Central Bank ups primary dealers’ minimum capital to Rs. 2 billion

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The Central Bank has increased the minimum capital of primary dealers to Rs. 2 billion from January next year from Rs. 1 billion at present. From 2023, the minimum capital requirements will be Rs. 2.5 billion.

Risk Weighted Capital Adequacy Ratio (RWCAR) of primary dealer companies as at end-2020 was well above the minimum required amount of 10% despite marginal decline to 27% from 27.6% in 2019.

As per the new directives issued effective 1 August, primary dealers will be required to set up a Special Risk Reserve (SRR) to promote the safety, soundness and the stability and build capital base. The primary dealers are required to transfer 10% of after-tax profit annually to the SRR.

The need for sound capital assessment and planning process which determines the level of capital has been stressed as well and a buffer to be maintained against all material risk exposures which can be reliably quantified under normal and stress conditions. 

The primary dealers should develop a capital plan with time targets approved by the Board of Directors for at least three years. This plan should stipulate means by which the company intends to meet its current and future capital needs in line with strategies, risk profile and regulatory requirements. The plan should capture the future expansion, other sources of funds, distribution policies and potential uncertainties. 

Where a company maintains the core capital at below Rs. 2.5 billion as at the effective date of latest directions or at any time thereafter and if such shortfall persists for over three months, the company should within three months submit a time-bound plan for capital augmentation.

Each company should have a distribution policy approved by its Board which stipulates the criteria for making distribution of its earnings. Prior approval of the Director of Supervision of Non-Bank Financial Institutions is required if a company is making distribution under select circumstances. 

One is accumulated distribution for the period which such distribution relates to (including proposed distribution) exceeds Profit After Tax or a company has incurred a cumulative loss for the period or making the distribution requires the use of earnings of prior years or accumulated earnings of prior financial years remain negative before or after the proposed distribution or core capital remains at a level below of Rs. 2.5 billion before or after the distribution.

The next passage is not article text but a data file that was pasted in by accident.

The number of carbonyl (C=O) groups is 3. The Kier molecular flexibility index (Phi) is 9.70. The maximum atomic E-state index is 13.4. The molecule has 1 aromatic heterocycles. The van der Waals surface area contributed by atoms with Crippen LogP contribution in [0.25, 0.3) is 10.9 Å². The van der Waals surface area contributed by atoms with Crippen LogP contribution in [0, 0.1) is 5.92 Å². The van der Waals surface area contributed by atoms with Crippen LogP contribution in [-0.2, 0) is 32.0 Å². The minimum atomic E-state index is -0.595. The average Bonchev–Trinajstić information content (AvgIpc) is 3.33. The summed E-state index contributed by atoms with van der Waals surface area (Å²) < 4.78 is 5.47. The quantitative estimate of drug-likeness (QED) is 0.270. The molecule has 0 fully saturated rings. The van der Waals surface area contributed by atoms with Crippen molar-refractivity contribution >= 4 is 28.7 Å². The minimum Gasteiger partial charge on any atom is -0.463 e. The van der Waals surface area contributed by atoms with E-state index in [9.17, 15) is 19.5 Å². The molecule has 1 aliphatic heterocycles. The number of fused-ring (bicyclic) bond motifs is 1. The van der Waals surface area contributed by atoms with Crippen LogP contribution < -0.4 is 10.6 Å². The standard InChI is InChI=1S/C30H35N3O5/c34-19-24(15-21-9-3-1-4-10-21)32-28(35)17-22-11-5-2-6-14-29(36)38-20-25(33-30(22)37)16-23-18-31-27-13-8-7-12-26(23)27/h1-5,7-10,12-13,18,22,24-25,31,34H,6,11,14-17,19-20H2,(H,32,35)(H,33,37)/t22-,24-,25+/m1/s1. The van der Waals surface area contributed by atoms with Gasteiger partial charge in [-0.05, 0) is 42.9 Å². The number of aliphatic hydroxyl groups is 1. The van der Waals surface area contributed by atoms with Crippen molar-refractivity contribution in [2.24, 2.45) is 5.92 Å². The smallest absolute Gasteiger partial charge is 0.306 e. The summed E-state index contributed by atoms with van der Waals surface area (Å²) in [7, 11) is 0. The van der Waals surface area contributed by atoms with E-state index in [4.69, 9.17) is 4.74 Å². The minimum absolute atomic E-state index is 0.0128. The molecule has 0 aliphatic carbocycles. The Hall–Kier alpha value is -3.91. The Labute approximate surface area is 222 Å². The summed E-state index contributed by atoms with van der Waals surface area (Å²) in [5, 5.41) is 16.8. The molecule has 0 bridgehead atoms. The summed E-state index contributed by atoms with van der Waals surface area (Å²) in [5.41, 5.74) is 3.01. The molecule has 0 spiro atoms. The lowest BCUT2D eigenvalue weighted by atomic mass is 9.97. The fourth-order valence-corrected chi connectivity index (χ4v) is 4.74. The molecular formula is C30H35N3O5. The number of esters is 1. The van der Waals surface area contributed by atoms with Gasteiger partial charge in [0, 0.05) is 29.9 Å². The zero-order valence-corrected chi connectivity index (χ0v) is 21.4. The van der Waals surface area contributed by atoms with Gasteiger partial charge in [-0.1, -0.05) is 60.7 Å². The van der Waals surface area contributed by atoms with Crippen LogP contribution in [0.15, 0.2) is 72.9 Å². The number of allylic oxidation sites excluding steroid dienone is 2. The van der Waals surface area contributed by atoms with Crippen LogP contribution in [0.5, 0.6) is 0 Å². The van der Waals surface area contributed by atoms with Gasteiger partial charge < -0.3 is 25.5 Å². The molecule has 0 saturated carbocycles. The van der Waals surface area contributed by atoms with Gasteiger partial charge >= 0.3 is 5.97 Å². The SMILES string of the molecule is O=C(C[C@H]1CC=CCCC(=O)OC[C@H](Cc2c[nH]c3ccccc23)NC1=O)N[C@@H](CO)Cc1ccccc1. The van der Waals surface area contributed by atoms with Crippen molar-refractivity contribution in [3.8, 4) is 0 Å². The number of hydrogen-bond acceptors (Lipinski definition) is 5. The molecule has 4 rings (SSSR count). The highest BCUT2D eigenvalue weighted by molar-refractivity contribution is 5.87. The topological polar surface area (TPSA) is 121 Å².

When a company decides to make a distribution for an interim period or prior to availability of annual audited accounts it should retain 10% to the SRR. Among other requirements are a primary dealer should not enter into transactions with any counterparty with a view of undue transferring of profits or losses of the company. 

Central Bank

As at end-2020, there were six Licenced Commercial Bank (LCBs) and seven Primary Dealer companies appointed as Primary Dealers (PDs) in the Government securities market. As per Central Bank data, total assets of PD companies increased by 12.4% to Rs. 87.2 billion in 2020. 

The total investment portfolio of government securities, consisting of trading, available for sale and held to maturity portfolios amounted to Rs. 80.1 billion at end-2020, recording an increase of 15.5% during the year. 

The trading portfolio increased to Rs. 62.6 billion by end-2020, from Rs. 57.5 billion recorded at end-2019 while the held to maturity portfolio increased to Rs. 14.7 billion at end-2020 from Rs. 8.6 billion at end-2019. Available for Sale Portfolio decreased to Rs. 2.8 billion by end-2020 compared to Rs. 3.3 billion as at end-2019. 

PD companies reported Profit After Tax of Rs. 4.9 billion during 2020 against that of Rs. 3.8 billion during 2019, indicating a significant improvement in profitability consequent to the decline in yield rates. The significant increase in capital gains recorded in 2020 compared to 2019 has largely contributed to the increase in profits despite the mark-to-market loss recorded by PD companies in year 2020. 

Consequently, Return on Assets (ROA) and Return on Equity (ROE) of PD companies increased to 7.6% and 30.5%, respectively, by end-2020 from 6% and 28.5% recorded in 2019, respectively.

Equity of PD companies increased by 11.2% largely due to the accumulation of profit during the year. The Risk Weighted Capital Adequacy Ratio (RWCAR) of the PD companies was well above the minimum required amount of 10% despite a marginal decline to 27% as at the end-2020 from 27.6% reported as at the end-2019.

The proportion of trading portfolio to the total investment portfolio of PD companies decreased marginally and was recorded at 78.2% as at end-2020 compared to 82.9% as at end-2019, reflecting a marginal decrease in the relative market risk exposure of the industry.

The overall liquidity risk exposure of PD companies increased due to the increase in overnight negative mismatch in the maturity profile of assets and liabilities of the PD companies by end-2020. 

The overnight negative mismatch increased to Rs. 13.1 billion or 79.5% of the overnight liabilities as at end-2020, from Rs. 11 billion (72.1%) as at end-2019. In view of holding a large volume of government securities, which are free of credit risk, by PDs and also the ability to use such Government securities as collateral for obtaining funds to bridge any unforeseen liquidity gaps, the liquidity risk profile of PDs remained low throughout the year except for one PD who was facing liquidity issues.

Most of the PDs had stand-by contingency funding arrangements to bridge any liquidity gaps.

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